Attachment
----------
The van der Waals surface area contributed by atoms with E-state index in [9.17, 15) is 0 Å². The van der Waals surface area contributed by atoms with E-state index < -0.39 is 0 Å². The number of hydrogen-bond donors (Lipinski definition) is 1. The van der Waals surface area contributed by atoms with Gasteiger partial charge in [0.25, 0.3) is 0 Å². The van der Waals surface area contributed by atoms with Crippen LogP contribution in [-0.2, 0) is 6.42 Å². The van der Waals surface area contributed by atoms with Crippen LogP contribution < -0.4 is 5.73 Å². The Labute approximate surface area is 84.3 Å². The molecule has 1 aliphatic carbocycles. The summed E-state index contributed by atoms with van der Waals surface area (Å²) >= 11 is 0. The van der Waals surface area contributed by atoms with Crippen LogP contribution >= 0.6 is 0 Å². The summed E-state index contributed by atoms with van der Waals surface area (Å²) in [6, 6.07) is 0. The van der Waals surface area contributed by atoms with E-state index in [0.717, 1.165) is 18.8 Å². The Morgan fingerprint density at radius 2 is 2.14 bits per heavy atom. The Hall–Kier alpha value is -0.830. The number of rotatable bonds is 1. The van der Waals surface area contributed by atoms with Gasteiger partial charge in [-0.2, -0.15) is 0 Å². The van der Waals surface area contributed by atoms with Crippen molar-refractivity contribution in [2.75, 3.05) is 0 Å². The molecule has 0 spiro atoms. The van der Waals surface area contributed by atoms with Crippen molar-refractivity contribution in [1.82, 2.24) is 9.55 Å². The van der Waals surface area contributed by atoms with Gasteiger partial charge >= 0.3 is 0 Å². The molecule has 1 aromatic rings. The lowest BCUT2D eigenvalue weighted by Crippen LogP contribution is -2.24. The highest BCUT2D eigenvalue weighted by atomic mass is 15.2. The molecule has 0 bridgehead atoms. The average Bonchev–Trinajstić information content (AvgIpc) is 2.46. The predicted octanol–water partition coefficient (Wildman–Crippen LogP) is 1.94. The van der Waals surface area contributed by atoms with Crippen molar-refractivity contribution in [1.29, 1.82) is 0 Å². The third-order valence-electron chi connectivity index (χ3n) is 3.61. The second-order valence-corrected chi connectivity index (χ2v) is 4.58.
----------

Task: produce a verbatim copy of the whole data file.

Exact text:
The van der Waals surface area contributed by atoms with E-state index in [9.17, 15) is 0 Å². The van der Waals surface area contributed by atoms with E-state index < -0.39 is 0 Å². The number of hydrogen-bond donors (Lipinski definition) is 1. The van der Waals surface area contributed by atoms with Gasteiger partial charge in [0.25, 0.3) is 0 Å². The van der Waals surface area contributed by atoms with Crippen LogP contribution in [-0.2, 0) is 6.42 Å². The van der Waals surface area contributed by atoms with Crippen LogP contribution < -0.4 is 5.73 Å². The Labute approximate surface area is 84.3 Å². The molecule has 1 aliphatic carbocycles. The summed E-state index contributed by atoms with van der Waals surface area (Å²) >= 11 is 0. The van der Waals surface area contributed by atoms with Crippen LogP contribution >= 0.6 is 0 Å². The summed E-state index contributed by atoms with van der Waals surface area (Å²) in [6, 6.07) is 0. The van der Waals surface area contributed by atoms with E-state index in [0.717, 1.165) is 18.8 Å². The Morgan fingerprint density at radius 2 is 2.14 bits per heavy atom. The Hall–Kier alpha value is -0.830. The number of rotatable bonds is 1. The van der Waals surface area contributed by atoms with Gasteiger partial charge in [-0.2, -0.15) is 0 Å². The van der Waals surface area contributed by atoms with Crippen molar-refractivity contribution in [2.75, 3.05) is 0 Å². The molecule has 0 spiro atoms. The van der Waals surface area contributed by atoms with Crippen molar-refractivity contribution in [1.82, 2.24) is 9.55 Å². The van der Waals surface area contributed by atoms with Gasteiger partial charge >= 0.3 is 0 Å². The molecule has 1 aromatic rings. The lowest BCUT2D eigenvalue weighted by Crippen LogP contribution is -2.24. The highest BCUT2D eigenvalue weighted by atomic mass is 15.2. The molecule has 0 bridgehead atoms. The average Bonchev–Trinajstić information content (AvgIpc) is 2.46. The predicted octanol–water partition coefficient (Wildman–Crippen LogP) is 1.94. The van der Waals surface area contributed by atoms with Crippen molar-refractivity contribution in [1.29, 1.82) is 0 Å². The third-order valence-electron chi connectivity index (χ3n) is 3.61. The second-order valence-corrected chi connectivity index (χ2v) is 4.58.